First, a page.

ARENA Tuesday Seminar: David Mayes

On 23 September 2014, Professor David Mayes from the University of Auckland and visiting researcher at ARENA presented the paper 'Banking Union in Europe. Will it work? What will it cost?'.

David Mayes

Photo: University of Oslo

David Mayes' paper focuses on the so-called Bank Recovery and Resolution Directive (BRRD) and explores the problems of assessing the costs of resolving failing banks. The paper extensively discusses the costs that are attached to failure resolution and to which extend those costs can be minimized. It does so by explaining the New Zealand scheme and the assessment of the impact these resolution and recovery mechanisms will have on the economy. Mayes hereby addresses the fact that most of the banks in New Zealand are Australian owned and that the way the Australian government chooses to deal with its bank when insolvent will impact also New Zealand. The paper then explores the BRRD/SRR and discusses the ways in which these might be implemented to keep the risks of the society at a minimum. The certainty that bailing in will be applied will aid in the preferences for this mechanism rather than bailing out. Furthermore, since the costs of a bail in are higher for banks, it is likely that banks will be more careful. However, the point of the BRRD is in the first place, when dealing with an insolvent bank, to minimize the impact on the economy and on the living conditions of ordinary people. Bailing in then will only address the depositors and make them shareholders. Mayes concludes that bailing in is fairer than bailing out, but costs for society at large are not necessarily lower.

The second development addressed in the paper is how the bailing in of a cross border bank should be financed and what sources should be addressed. Mayes’ presentation highlighted that for the EU banks which are located in several Member States or Member States and non-Member States will be dependent on the choices made in the host country under the BRRD. For Norway this would for example mean that the way the Swedish government choses to deal with bank insolvency (the choice to bail out or to bail in) has also consequences for the Norwegian taxpayer.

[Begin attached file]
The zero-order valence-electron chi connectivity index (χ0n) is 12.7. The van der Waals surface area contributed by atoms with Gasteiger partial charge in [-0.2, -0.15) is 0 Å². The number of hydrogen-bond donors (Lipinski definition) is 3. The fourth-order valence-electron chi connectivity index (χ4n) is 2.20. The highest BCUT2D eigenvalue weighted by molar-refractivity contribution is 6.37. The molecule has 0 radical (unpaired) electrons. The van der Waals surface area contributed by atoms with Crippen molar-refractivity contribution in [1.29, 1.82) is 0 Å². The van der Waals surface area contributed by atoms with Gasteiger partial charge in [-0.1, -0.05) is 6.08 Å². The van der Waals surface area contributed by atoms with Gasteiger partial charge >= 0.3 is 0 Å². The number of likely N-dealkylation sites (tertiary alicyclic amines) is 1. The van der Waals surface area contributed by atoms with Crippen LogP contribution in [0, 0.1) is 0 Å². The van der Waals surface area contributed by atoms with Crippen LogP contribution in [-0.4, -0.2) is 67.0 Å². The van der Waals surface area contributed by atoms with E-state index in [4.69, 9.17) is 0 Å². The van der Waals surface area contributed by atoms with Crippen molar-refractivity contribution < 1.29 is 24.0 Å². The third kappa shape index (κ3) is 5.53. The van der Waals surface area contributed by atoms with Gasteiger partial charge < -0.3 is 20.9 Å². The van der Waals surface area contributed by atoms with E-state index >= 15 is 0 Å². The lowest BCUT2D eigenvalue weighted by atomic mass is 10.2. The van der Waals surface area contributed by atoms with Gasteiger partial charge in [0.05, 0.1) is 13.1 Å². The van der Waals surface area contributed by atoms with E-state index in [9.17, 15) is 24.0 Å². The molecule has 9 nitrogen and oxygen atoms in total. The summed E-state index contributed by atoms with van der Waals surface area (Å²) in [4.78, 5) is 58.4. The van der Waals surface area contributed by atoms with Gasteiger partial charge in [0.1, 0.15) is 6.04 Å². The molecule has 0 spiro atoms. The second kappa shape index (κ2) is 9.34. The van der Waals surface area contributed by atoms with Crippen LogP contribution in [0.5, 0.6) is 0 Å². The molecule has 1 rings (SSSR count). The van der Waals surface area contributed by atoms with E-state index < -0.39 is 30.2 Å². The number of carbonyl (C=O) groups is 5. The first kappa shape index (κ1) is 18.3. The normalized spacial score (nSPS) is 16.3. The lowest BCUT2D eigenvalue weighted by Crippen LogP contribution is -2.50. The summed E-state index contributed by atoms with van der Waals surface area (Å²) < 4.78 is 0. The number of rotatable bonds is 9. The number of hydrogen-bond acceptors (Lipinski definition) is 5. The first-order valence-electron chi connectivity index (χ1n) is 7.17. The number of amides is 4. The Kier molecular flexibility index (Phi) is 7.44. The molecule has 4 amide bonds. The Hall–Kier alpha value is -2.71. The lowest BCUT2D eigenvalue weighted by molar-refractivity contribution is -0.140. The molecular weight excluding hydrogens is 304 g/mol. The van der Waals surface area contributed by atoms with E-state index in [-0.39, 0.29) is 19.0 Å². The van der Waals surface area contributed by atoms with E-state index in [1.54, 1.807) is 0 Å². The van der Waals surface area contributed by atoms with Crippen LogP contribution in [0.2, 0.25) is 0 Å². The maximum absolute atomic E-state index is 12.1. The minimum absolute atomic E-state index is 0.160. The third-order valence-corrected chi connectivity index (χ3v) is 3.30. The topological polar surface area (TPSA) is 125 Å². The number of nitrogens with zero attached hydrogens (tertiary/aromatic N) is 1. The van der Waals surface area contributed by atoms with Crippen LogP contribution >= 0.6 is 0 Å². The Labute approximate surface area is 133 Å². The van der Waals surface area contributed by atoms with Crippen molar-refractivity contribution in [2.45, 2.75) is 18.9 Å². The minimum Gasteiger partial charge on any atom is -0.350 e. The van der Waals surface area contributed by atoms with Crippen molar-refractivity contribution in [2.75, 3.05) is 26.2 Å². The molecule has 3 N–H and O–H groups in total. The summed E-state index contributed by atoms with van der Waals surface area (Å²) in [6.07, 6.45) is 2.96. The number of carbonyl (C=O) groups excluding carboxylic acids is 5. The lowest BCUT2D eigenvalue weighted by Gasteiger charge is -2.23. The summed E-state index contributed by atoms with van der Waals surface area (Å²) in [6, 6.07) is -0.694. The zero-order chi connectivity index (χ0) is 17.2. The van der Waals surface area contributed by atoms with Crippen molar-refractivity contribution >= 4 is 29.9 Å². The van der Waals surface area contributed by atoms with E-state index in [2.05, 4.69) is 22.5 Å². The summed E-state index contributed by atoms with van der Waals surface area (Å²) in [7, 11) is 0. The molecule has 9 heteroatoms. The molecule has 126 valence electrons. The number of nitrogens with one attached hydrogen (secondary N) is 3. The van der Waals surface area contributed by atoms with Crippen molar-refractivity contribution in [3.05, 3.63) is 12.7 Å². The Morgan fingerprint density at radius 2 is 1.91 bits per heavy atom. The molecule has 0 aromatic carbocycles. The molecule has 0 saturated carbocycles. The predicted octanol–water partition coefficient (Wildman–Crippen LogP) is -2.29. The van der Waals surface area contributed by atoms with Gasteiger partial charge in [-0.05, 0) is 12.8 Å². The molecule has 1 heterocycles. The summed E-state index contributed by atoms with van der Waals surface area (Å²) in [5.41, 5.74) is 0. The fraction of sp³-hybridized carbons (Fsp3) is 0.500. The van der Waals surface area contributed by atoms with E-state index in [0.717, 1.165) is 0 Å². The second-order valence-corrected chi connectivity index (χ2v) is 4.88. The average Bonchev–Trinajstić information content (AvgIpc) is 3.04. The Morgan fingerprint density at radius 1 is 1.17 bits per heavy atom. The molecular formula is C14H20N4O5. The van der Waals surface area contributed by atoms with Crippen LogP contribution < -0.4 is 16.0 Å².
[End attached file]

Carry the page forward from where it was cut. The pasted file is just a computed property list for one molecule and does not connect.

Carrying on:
Furthermore, the choices made by national governments are based on a lot of uncertainty in the time of crises, where many factors need to be taken into account but not all consequences can be overseen. The most important factor in the time of crisis is that there is a need for a quick response to the negative conjunctures.

The discussion of the paper focused on questions with regards to the predictability of bank insolvency, what kind of rationale underlies the choices made, the control of the ECB in comparison with national authorities and the consequences of the BRRD for Norway.  

By Johanna Strikwerda


Download the paper (restricted access)

Please note that this paper is work in progress and thus has limited distribution, please contact us if you would like access. Do not cite without permission from the author.

Published Aug. 20, 2014 9:41 AM - Last modified Sep. 25, 2014 12:04 PM